Whether it was because of the way the game ended, the stakes, the drama, the historical significance -- or some combination of all of that -- here is how I rate the best games I have seen in person:
1. Miami-Ohio State, 2003 Fiesta Bowl
If not for the epic USC-Texas Rose Bowl at the end of the 2005 season, this game, played at Sun Devil Stadium, would have been the greatest national championship game of the BCS era. It was superb from start to finish, with Maurice Clarett doing Maurice Clarett things, loaded Miami going for back-to-back national titles ... and, of course, the controversial pass interference call in the end zone in the first overtime.
By that time, I had gone down from the press box to field level, standing on the sideline, basically at the goal line, when Ohio State snapped the ball on fourth-and-3 from the 5, trailing 24-17. The pass was incomplete -- essentially right in front of me -- but I quickly turned my eyes from the end zone to the Miami sideline, hoping to catch a reaction that I could use for my story.
That's when the guy standing to my right me tapped me on the shoulder. With his other arm, he was pointing to this yellow thing on the ground, a flag thrown late (says every Hurricanes fan), signifying defensive pass interference (which didn't actually occur, says every Hurricanes fan).
Ohio State went on to tie the game, take the lead in the second overtime on Clarett's 5-yard run and then stopped Miami on downs for a 31-24 upset victory.
2. Arizona-Washington, 1998
There is no worse feeling than having mere minutes to go before deadline and having to delete the first several paragraphs of your game story while trying to make sense of what just happened. Did Ortege Jenkins really leap over a trio of defenders and somersault into the end zone?
Given the quick re-write, I almost hated that O.J. did that in the final seconds of the game, but his historic landing on the painted-purple paydirt in the end zone of Husky Stadium is still an all-time goosebumps moment. It gave Arizona a 31-28 victory over Washington, moving the Cats to 5-0 and giving them their ninth consecutive victory overall. (Fun fact: I picked Arizona to win 31-28 a day earlier in the Arizona Daily Star.)
But this game was more than the Leap by the Lake.
Jenkins and Keith Smith not only rotated at quarterback all game, but did so on the final drive. (Fun fact: Jenkins caught a pass on the game-winning drive). Peter Hansen blocked an extra point. Marcus Bell blocked a field goal. True freshman defensive tackle Keoni Fraser made two solo stops at the goal line, resulting in Washington missing a 21-yard field goal.
As Arizona offensive guard Yusuf Scott said after the game: "Unbelievable. Unbelievable. This team is unbelievable."
3. Arizona-UCLA softball, 1997
I could do a whole story on great Arizona softball games -- hmmm, maybe a book? -- but I always seem to come back to this thriller in the winners' bracket of the 1997 College World Series.
The sport's two dominant programs were at the height of their powers, bad blood still boiling from UCLA's vacated victory over the Wildcats in the 1995 national title game due to NCAA violations. For this game, Arizona sent All-American Nancy Evans to the circle. UCLA countered with freshman Christa Williams, the recruiting superstar of her day.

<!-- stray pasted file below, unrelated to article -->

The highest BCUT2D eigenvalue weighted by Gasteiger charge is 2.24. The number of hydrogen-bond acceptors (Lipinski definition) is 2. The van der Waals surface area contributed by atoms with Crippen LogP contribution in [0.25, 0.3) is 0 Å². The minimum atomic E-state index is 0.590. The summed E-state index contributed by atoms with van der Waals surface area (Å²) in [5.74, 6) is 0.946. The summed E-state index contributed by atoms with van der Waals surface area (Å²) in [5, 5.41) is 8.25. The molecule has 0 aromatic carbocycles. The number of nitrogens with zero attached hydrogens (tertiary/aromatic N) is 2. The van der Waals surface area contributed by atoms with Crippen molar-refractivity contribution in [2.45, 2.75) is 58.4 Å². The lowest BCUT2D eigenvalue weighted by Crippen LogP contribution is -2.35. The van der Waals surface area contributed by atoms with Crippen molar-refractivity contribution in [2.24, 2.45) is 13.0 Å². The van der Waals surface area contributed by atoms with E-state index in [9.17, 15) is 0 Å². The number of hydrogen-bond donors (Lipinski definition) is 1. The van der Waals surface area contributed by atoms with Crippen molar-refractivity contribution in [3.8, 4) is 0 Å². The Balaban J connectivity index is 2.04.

For 13 agonizingly intense innings, there was no score.
In the top of the 14th, Arizona broke through when Katie Swan looped an opposite-field double to left for a 2-0 lead. In the bottom of the inning, UCLA loaded the bases with two outs before Evans fielded a bouncer off her face, recovering to throw the batter out at first.
Other than perhaps Taryne Mowatt at the 2007 World Series, this was the most clutch pitching performance I've seen as Evans effectively pitched TWO shutouts.
"Best heavyweight fight I've seen since Ali and Frazier," UA coach Mike Candrea said after the game.
UCLA battled back through the losers' bracket and met Arizona in the title game. This time, the Cats cruised 10-2 in five innings for their fifth national championship.
4. Red Sox-Angels, July 27, 1986
Growing up, I would often spend a week or so visiting an uncle, aunt and younger cousin in Yorba Linda, Calif., during the summer. These trips were often timed around a Red Sox-Angels series in Anaheim, so I got to see a young Wade Boggs, an ageless Rod Carew and a very special matchup in the summer of '86.
The Red Sox had traded for 41-year-old Tom Seaver a month earlier, and on this day he was pitching against California's 41-year-old Don Sutton, who had earned his 300th victory earlier that season.
Sutton pitched six scoreless innings on that sunny Sunday -- in front of 61,559 (!) at Anaheim Stadium -- and Seaver was good, too, allowing two runs in six innings. The Red Sox lost 3-0, which normally would disqualify this game from my list, but considering the game is one of only five matchups of 300-game winners since 1900, it remains pretty special in the ol' memory bank.
5. Alabama-Clemson, 2015 national championship game
Alabama couldn't stop quarterback Deshaun Watson. Clemson couldn't stop tight end O.J. Howard. In a wild 40-point fourth quarter, Nick Saban went all riverboat gambler and called for an on-side kick. Alabama recovered, took the lead with a touchdown and had enough juice to hold off the Tigers for a 45-40 victory in Glendale, Ariz.
The next season's rematch, won by Clemson on a last-second touchdown, was even better, but, alas, I was not in Tampa, Fla.
Have your five games you want to share? Let me in the comments section...